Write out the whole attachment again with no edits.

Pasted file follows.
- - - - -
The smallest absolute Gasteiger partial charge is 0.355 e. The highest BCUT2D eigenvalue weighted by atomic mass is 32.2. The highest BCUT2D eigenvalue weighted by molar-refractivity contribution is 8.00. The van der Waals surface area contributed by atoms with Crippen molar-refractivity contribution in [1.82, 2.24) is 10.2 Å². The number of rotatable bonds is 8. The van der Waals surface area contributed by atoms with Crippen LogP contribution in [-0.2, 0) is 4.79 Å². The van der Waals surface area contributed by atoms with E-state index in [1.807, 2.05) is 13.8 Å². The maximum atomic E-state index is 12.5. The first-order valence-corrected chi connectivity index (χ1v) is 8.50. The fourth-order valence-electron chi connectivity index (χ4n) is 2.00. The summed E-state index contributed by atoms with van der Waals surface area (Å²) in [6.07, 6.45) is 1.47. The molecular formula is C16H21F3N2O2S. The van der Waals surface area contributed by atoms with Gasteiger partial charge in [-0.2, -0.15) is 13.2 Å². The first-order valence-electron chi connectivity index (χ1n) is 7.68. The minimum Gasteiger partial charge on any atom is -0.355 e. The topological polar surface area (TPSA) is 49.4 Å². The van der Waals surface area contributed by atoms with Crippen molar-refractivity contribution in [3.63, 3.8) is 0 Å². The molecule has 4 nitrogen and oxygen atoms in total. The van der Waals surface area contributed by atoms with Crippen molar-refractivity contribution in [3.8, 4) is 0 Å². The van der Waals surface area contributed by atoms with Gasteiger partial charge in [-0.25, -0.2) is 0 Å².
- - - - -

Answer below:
The smallest absolute Gasteiger partial charge is 0.355 e. The highest BCUT2D eigenvalue weighted by atomic mass is 32.2. The highest BCUT2D eigenvalue weighted by molar-refractivity contribution is 8.00. The van der Waals surface area contributed by atoms with Crippen molar-refractivity contribution in [1.82, 2.24) is 10.2 Å². The number of rotatable bonds is 8. The van der Waals surface area contributed by atoms with Crippen LogP contribution in [-0.2, 0) is 4.79 Å². The van der Waals surface area contributed by atoms with E-state index in [1.807, 2.05) is 13.8 Å². The maximum atomic E-state index is 12.5. The first-order valence-corrected chi connectivity index (χ1v) is 8.50. The fourth-order valence-electron chi connectivity index (χ4n) is 2.00. The summed E-state index contributed by atoms with van der Waals surface area (Å²) in [6.07, 6.45) is 1.47. The molecular formula is C16H21F3N2O2S. The van der Waals surface area contributed by atoms with Gasteiger partial charge in [-0.2, -0.15) is 13.2 Å². The first-order valence-electron chi connectivity index (χ1n) is 7.68. The minimum Gasteiger partial charge on any atom is -0.355 e. The topological polar surface area (TPSA) is 49.4 Å². The van der Waals surface area contributed by atoms with Crippen molar-refractivity contribution in [3.63, 3.8) is 0 Å². The molecule has 4 nitrogen and oxygen atoms in total. The van der Waals surface area contributed by atoms with Crippen molar-refractivity contribution in [3.8, 4) is 0 Å². The van der Waals surface area contributed by atoms with Gasteiger partial charge in [-0.25, -0.2) is 0 Å².